The first European settlers in Seattle were the party of a dozen Midwesterners led by Arthur Denny (1822-1899). After a rain-soaked stay at Alki point across Elliott Bay, in 1852 the party relocated in the area of the future downtown. They settled on a small patch of level land and on a nearby island in the middle of what is now Pioneer Square, at the south end of downtown. The decision of Henry Yesler (1810-1892) later that year to build the Sound's first steam-powered sawmill in the new village of Seattle secured its economic future.
The Great Fire and a Downtown Reborn
Brisk maritime trade in lumber and salmon sustained the village through the 1860s and 1870s. During the 1880s, following the arrival of railroads, Seattle's population increased twelvefold to more than 40,000. A handsome downtown rose in present-day Pioneer Square, then on June 6, 1889, burned to the ground.
The city was quickly rebuilt with stone and brick instead of wood. Seattle prospered until the national economic downturn of the Panic of 1893. Four years later, in 1897, the Klondike gold rush revived its growth.
The Open City Debate
Debates raged over whether Seattle should be an "open city," welcoming gold rush miners and allowing or tolerating services such as saloons and brothels. Some argued the city should be closed because of the presumed corruption brought by these activities. During the last years of the nineteenth century and the first years of the twentieth, open city advocates won. Downtown Seattle featured a variety of "services" for miners and thrived economically. Later, a negative reaction to this free-wheeling atmosphere fed into the Prohibition movement. In 1914, Seattle voters approved a statewide prohibition law by 61 percent. The city, along with the state, went dry from 1916 to 1933.
The pattern of downtown Seattle's early growth was largely determined by the topographical corset formed by Elliott Bay on the west and the steep slopes of First Hill and Capitol Hill on the east. The resulting "wasp waist" tended to push progressive expansion outward on the north and south, forming a model "Gibson Girl" shape.
Remaking the Landscape
As the city's commercial enterprises expanded northward out of Pioneer Square along 1st and 2nd avenues, city engineers went to work leveling steep grades and hills. Their most formidable challenge was to lower the towering Denny Hill, north of Pine Street. It was nearly three decades before the last of the hill was dumped into Elliott Bay, creating an area called the Denny Regrade.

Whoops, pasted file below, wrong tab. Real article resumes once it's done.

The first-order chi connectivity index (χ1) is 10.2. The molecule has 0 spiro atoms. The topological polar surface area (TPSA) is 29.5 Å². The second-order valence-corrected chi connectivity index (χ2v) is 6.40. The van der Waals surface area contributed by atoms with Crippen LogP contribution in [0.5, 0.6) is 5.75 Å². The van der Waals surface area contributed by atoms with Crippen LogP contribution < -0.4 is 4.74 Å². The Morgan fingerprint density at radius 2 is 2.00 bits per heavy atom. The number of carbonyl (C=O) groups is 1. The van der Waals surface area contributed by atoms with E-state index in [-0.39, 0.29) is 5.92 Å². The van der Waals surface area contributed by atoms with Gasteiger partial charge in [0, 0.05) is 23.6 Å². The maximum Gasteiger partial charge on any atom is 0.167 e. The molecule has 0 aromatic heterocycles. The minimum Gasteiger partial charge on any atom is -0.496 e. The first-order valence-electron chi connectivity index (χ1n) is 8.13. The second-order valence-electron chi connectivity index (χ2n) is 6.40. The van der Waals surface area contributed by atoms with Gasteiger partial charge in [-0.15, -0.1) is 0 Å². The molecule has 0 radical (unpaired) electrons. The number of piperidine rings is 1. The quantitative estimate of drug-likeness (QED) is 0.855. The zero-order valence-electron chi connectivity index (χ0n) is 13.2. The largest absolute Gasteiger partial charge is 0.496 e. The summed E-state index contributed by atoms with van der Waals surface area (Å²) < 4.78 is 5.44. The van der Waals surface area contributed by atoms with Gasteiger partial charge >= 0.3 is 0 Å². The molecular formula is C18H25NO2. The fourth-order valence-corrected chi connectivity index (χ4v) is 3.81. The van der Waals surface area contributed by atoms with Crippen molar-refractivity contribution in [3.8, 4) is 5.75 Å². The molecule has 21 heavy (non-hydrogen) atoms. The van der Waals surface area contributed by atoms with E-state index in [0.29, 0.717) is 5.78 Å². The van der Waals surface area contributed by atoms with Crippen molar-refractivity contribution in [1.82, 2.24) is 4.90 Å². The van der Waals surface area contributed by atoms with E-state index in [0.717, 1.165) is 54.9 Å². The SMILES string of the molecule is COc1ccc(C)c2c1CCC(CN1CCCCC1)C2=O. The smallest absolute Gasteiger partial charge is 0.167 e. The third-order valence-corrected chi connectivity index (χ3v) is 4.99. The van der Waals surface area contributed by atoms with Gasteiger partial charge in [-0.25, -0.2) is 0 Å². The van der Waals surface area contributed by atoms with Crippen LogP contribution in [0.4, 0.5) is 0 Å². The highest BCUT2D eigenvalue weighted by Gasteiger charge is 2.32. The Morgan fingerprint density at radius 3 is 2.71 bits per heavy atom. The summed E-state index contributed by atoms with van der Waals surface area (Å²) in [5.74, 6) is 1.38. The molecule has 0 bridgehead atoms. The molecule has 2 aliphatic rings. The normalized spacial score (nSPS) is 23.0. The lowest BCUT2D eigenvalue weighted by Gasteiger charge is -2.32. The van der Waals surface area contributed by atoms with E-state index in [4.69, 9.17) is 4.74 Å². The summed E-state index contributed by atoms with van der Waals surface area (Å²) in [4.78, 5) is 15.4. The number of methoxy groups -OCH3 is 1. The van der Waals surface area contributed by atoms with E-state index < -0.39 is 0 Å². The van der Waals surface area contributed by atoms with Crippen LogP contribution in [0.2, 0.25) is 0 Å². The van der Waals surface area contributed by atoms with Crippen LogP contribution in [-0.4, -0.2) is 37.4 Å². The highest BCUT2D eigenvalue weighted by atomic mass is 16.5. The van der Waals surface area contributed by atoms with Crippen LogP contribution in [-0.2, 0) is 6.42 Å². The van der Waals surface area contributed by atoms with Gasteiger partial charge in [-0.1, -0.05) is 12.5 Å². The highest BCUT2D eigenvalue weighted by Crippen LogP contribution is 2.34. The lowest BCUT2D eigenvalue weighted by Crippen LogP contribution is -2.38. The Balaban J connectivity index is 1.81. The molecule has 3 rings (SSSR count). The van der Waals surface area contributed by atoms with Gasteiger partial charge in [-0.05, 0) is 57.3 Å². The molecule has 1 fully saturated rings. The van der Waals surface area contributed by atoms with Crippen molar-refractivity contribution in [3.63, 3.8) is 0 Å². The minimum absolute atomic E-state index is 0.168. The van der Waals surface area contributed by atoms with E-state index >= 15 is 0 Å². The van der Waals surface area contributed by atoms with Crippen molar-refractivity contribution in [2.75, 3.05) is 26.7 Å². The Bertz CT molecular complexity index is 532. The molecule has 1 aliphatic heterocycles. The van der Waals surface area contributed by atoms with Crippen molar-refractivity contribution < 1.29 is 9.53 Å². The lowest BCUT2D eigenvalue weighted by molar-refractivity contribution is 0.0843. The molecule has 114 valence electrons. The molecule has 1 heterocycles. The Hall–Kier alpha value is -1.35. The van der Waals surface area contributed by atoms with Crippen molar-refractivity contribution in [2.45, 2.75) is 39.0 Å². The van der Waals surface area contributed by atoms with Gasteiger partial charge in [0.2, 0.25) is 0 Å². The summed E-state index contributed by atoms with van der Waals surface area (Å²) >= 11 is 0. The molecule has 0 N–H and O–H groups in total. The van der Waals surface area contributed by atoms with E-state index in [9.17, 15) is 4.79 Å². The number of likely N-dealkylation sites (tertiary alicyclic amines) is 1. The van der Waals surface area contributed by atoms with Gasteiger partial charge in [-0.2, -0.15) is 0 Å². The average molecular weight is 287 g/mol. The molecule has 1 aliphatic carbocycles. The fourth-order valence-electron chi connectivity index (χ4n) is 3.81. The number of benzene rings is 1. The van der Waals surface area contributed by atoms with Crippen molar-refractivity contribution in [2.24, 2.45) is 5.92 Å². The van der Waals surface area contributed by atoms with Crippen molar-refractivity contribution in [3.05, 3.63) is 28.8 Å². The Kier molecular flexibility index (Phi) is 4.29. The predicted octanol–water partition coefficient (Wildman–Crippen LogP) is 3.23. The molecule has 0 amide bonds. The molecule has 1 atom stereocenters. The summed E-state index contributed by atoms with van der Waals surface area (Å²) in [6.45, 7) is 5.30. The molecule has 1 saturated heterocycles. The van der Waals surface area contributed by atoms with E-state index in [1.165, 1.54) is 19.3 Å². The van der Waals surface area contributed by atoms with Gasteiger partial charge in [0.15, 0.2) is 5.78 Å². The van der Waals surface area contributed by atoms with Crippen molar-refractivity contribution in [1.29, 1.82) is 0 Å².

Also, the relocation of the original University of Washington from Denny's Knoll, centered at 4th Avenue and University Street, to its present-day campus northeast of downtown in 1895, allowed for the planned development of a new central business district. R. H. Thomson regraded 4th Avenue in 1904 and the Metropolitan Building Company began developing the UW's "Metropolitan Tract" in 1908 on the basis of a master plan prepared by New York architects Howells & Stokes. The Cobb building at 4th and University is the lone survivor of their vision. (The UW still owns the tract, which has been managed by Unico since 1954.)
An even more ambitious scheme to shift the civic center -- city hall and other public buildings -- north to the Denny Regrade collapsed when voters rejected the Bogue Plan, named after planning director Virgil Bogue (1846-1916), on March 5, 1912. The public buildings, including a newly built King County Courthouse remained in the area of Yesler Way, just north of Pioneer Square, where a new government center was built in the early twenty-first century and is now being revived and modernized (2006).
In the early 1900s, the city's ambitions aimed high, symbolized by the completion in 1914 of the Smith Tower. At 36 stories and 462 feet, it was, at the time, the tallest building west of Ohio. By this time, however, the retail and business core had begun to shift north chiefly along 2nd Avenue and in a cluster around the new Metropolitan Tract.
Active construction in downtown continued until the 1929 stock market crash dried up development capital. Meanwhile, Pioneer Square slid into decline and gave the nation the term "Skid Road" (sometimes misstated as "Skid Row") to describe a blighted community.